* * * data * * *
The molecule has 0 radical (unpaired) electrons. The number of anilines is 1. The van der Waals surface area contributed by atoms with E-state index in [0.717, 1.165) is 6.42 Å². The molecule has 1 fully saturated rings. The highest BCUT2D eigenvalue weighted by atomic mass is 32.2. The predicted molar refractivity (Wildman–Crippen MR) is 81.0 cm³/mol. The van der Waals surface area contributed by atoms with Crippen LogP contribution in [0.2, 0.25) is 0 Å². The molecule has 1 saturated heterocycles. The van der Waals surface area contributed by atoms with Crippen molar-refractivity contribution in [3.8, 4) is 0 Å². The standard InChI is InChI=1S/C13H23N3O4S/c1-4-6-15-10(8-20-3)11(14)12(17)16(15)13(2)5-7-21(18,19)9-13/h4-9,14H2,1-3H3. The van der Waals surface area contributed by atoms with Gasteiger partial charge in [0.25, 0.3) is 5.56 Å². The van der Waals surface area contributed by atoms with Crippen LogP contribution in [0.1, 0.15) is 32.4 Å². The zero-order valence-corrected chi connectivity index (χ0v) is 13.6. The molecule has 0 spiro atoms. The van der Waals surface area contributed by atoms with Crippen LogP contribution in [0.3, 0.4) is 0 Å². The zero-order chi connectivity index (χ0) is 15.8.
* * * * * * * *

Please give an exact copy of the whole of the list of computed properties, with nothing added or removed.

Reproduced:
The molecule has 0 radical (unpaired) electrons. The number of anilines is 1. The van der Waals surface area contributed by atoms with E-state index in [0.717, 1.165) is 6.42 Å². The molecule has 1 fully saturated rings. The highest BCUT2D eigenvalue weighted by atomic mass is 32.2. The predicted molar refractivity (Wildman–Crippen MR) is 81.0 cm³/mol. The van der Waals surface area contributed by atoms with Crippen LogP contribution in [0.2, 0.25) is 0 Å². The molecule has 1 saturated heterocycles. The van der Waals surface area contributed by atoms with Crippen molar-refractivity contribution in [3.8, 4) is 0 Å². The standard InChI is InChI=1S/C13H23N3O4S/c1-4-6-15-10(8-20-3)11(14)12(17)16(15)13(2)5-7-21(18,19)9-13/h4-9,14H2,1-3H3. The van der Waals surface area contributed by atoms with Gasteiger partial charge in [0.25, 0.3) is 5.56 Å². The van der Waals surface area contributed by atoms with Crippen LogP contribution in [0.1, 0.15) is 32.4 Å². The zero-order valence-corrected chi connectivity index (χ0v) is 13.6. The molecule has 0 spiro atoms. The van der Waals surface area contributed by atoms with Crippen LogP contribution in [0.3, 0.4) is 0 Å². The zero-order chi connectivity index (χ0) is 15.8.